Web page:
REU Research Projects
The colors of butterfly wings, the strength of an abalone shell, and the adhesive properties of gecko feet arise from the arrangement of smaller building blocks which comprise these structures. These beautiful examples inspire scientists to understand principles of assembly and develop new biomimetic and abiotic systems where the internal organization and individual building blocks give materials with higher density and longer-term information storage, therapeutic delivery, applications in catalysis and electronics, and more.
REU students will engage in in-depth study of materials chemistry and, in particular, how materials assemble from smaller entities (atoms and molecules) into larger structures and the function of assembled forms. The projects for REU students include both synthesis and characterization of materials and their building blocks, with opportunities for students with interests in all areas of chemistry.
Listed below are faculty whose projects overlap with the research theme of the REU program. However, if you are interested in conducting research with a different faculty member in the Chemistry Department at IU as part of this REU program, please discuss your interest in your application essay. All faculty selections are given equal consideration.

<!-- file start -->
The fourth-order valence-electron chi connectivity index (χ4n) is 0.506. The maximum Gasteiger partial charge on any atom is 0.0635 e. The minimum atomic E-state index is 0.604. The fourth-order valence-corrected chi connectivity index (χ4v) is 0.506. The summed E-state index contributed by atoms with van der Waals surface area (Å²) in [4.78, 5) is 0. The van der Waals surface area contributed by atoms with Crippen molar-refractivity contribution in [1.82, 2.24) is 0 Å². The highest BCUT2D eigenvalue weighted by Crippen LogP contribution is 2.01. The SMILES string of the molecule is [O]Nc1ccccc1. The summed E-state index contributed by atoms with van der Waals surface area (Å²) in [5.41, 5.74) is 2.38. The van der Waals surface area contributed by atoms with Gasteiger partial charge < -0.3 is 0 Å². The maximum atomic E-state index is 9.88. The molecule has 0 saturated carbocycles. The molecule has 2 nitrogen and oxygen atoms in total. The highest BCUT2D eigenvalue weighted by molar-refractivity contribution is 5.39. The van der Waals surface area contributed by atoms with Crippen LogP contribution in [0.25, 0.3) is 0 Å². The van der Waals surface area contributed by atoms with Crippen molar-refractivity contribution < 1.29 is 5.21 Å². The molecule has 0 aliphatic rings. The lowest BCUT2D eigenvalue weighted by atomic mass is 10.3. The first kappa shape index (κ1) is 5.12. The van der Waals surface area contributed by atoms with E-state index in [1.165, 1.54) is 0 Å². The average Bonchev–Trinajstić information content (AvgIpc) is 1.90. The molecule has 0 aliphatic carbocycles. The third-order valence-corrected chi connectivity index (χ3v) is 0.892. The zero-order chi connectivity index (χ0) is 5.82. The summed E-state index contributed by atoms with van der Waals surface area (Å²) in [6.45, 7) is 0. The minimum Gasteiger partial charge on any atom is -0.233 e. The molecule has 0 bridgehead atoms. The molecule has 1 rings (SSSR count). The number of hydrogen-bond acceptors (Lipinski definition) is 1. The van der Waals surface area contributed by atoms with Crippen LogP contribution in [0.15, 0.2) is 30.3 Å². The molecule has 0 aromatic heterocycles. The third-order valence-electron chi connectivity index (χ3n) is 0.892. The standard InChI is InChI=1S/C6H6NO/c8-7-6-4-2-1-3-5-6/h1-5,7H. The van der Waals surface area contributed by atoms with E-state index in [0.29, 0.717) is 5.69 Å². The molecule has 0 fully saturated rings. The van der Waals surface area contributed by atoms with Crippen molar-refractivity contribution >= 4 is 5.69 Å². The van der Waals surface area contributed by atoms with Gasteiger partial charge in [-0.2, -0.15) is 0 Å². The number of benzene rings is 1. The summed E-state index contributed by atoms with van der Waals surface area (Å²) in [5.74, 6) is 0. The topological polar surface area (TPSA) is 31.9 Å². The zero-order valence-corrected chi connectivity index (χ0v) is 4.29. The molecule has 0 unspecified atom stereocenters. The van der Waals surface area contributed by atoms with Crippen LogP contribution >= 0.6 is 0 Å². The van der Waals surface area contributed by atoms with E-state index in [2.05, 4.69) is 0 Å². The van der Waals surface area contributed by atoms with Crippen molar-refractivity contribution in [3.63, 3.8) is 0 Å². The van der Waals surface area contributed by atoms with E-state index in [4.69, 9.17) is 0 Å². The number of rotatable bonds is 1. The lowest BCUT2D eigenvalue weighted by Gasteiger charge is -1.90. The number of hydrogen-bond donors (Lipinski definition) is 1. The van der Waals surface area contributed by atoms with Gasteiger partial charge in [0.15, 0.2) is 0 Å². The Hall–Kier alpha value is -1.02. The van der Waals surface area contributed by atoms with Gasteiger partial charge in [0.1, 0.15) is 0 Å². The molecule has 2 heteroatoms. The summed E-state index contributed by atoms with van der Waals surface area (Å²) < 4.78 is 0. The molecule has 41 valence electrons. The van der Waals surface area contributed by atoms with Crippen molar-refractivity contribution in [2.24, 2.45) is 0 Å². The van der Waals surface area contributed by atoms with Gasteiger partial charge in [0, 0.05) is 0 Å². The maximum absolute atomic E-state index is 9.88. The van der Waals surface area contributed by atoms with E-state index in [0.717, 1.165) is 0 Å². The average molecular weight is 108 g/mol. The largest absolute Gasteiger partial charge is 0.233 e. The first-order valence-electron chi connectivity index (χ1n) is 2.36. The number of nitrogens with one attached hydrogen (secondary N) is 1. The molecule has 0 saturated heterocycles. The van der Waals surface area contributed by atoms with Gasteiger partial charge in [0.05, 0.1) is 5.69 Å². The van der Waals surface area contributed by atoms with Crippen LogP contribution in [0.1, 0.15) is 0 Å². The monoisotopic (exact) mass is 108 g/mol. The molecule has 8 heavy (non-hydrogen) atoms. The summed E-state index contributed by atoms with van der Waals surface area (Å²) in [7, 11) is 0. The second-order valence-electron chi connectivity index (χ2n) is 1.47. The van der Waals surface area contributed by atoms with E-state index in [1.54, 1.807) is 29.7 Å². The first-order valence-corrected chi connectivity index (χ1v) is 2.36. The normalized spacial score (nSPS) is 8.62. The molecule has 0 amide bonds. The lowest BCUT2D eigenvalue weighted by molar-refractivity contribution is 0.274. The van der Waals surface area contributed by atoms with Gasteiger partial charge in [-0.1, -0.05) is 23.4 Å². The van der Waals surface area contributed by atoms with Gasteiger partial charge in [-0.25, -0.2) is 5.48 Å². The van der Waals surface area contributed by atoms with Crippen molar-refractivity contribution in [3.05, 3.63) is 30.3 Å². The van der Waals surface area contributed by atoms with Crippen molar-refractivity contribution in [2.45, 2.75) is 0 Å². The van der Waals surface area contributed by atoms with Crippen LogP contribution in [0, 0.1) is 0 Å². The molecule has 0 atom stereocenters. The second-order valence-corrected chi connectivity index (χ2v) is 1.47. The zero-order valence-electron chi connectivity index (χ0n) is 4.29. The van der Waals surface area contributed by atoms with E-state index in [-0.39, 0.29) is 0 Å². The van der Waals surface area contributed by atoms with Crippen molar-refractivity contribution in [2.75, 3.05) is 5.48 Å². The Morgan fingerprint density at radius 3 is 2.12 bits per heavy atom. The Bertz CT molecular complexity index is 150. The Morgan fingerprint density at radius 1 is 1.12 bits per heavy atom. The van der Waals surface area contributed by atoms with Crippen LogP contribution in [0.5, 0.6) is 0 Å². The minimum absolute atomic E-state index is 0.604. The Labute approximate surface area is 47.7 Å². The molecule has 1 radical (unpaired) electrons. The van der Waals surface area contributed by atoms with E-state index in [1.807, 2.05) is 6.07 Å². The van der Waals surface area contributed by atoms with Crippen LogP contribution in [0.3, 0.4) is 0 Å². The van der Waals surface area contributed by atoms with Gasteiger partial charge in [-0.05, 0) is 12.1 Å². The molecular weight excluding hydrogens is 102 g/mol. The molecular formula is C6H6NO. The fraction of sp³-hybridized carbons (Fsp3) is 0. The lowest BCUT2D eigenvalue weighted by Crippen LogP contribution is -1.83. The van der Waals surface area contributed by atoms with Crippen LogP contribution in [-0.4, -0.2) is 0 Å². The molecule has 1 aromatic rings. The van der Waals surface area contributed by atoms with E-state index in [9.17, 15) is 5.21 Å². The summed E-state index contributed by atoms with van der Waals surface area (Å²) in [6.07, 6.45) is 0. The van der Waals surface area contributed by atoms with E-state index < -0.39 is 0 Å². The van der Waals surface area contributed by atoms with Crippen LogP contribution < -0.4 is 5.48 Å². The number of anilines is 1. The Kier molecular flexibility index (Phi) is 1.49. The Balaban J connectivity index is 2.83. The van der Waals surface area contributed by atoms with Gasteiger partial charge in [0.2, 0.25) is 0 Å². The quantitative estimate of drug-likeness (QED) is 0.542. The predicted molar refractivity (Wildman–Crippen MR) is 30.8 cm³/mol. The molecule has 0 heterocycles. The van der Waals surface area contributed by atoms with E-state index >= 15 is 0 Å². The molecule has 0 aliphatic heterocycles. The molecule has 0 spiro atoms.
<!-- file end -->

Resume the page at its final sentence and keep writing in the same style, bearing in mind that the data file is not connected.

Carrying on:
Nanopipettes for local sample analysis.
Students will learn to fabricate, manipulate and innovate nanoscale probes for chemical analysis. Analysis is coupled to electrochemical or mass spectrometric detection. Samples range from molecules to tissue, and can include higher-order structures. http://www.indiana.edu/~bakergrp
Hierarchical Assembly of Virus-like Particles Across Multiple Lengthscales.
REU students will learn the bio-synthesis and characterization of virus-like particles that encapsulate catalytic centers (enzymes and small molecules) and develop the assembly of these particles into large ordered 3-D arrays. These hierarchically organized materials will be investigated for their applications in coupled catalytic transformations. http://www.indiana.edu/~tdgroup/
Physical chemistry of bioinspired materials.
Our laboratory finds inspiration in the self-organized structures of virus particles and sunflower heads. Previous undergraduate researchers have worked on nanoparticle encapsulation in virus capsids (image), on improving and developing nanotechnologies for virus properties characterization, and on photonic structures obtained by self-assembly or top-down nanofabrication. http://www.indiana.edu/~bdlab/
Synthesis, and Self-Assembly Properties of Anion-Binding Macrocycles.
REU students will learn organic synthesis for the preparation of macrocycles and test their ability to self-assemble together and/or to capture anions. These assemblies will have applications in water quality for the stewardship of the planet and in the programmed creation of matter for organic solar cells. http://www.indiana.edu/~floodweb/
Stephen C. Jacobson
Characterization of Nanoscale Particles with Nanofluidic Devices